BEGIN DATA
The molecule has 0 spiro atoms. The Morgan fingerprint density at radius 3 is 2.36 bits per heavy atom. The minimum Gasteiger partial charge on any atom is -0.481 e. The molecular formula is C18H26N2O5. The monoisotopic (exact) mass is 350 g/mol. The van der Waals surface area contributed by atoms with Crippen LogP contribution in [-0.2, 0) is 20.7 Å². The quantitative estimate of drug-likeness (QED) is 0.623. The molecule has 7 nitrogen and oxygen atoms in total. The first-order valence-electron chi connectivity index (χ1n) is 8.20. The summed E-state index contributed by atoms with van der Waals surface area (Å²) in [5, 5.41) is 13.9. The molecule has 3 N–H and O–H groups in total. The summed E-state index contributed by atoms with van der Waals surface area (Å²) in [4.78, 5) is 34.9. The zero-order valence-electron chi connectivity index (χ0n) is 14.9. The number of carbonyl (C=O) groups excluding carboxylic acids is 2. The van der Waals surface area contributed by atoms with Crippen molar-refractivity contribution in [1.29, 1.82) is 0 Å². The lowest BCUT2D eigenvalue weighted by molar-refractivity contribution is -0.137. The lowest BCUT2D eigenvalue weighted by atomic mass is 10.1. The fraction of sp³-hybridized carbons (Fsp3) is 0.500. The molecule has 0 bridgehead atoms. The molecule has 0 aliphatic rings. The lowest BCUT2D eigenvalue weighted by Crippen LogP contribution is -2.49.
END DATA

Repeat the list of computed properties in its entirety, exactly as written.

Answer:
The molecule has 0 spiro atoms. The Morgan fingerprint density at radius 3 is 2.36 bits per heavy atom. The minimum Gasteiger partial charge on any atom is -0.481 e. The molecular formula is C18H26N2O5. The monoisotopic (exact) mass is 350 g/mol. The van der Waals surface area contributed by atoms with Crippen LogP contribution in [-0.2, 0) is 20.7 Å². The quantitative estimate of drug-likeness (QED) is 0.623. The molecule has 7 nitrogen and oxygen atoms in total. The first-order valence-electron chi connectivity index (χ1n) is 8.20. The summed E-state index contributed by atoms with van der Waals surface area (Å²) in [5, 5.41) is 13.9. The molecule has 3 N–H and O–H groups in total. The summed E-state index contributed by atoms with van der Waals surface area (Å²) in [4.78, 5) is 34.9. The zero-order valence-electron chi connectivity index (χ0n) is 14.9. The number of carbonyl (C=O) groups excluding carboxylic acids is 2. The van der Waals surface area contributed by atoms with Crippen molar-refractivity contribution in [1.29, 1.82) is 0 Å². The lowest BCUT2D eigenvalue weighted by molar-refractivity contribution is -0.137. The lowest BCUT2D eigenvalue weighted by atomic mass is 10.1. The fraction of sp³-hybridized carbons (Fsp3) is 0.500. The molecule has 0 bridgehead atoms. The molecule has 0 aliphatic rings. The lowest BCUT2D eigenvalue weighted by Crippen LogP contribution is -2.49.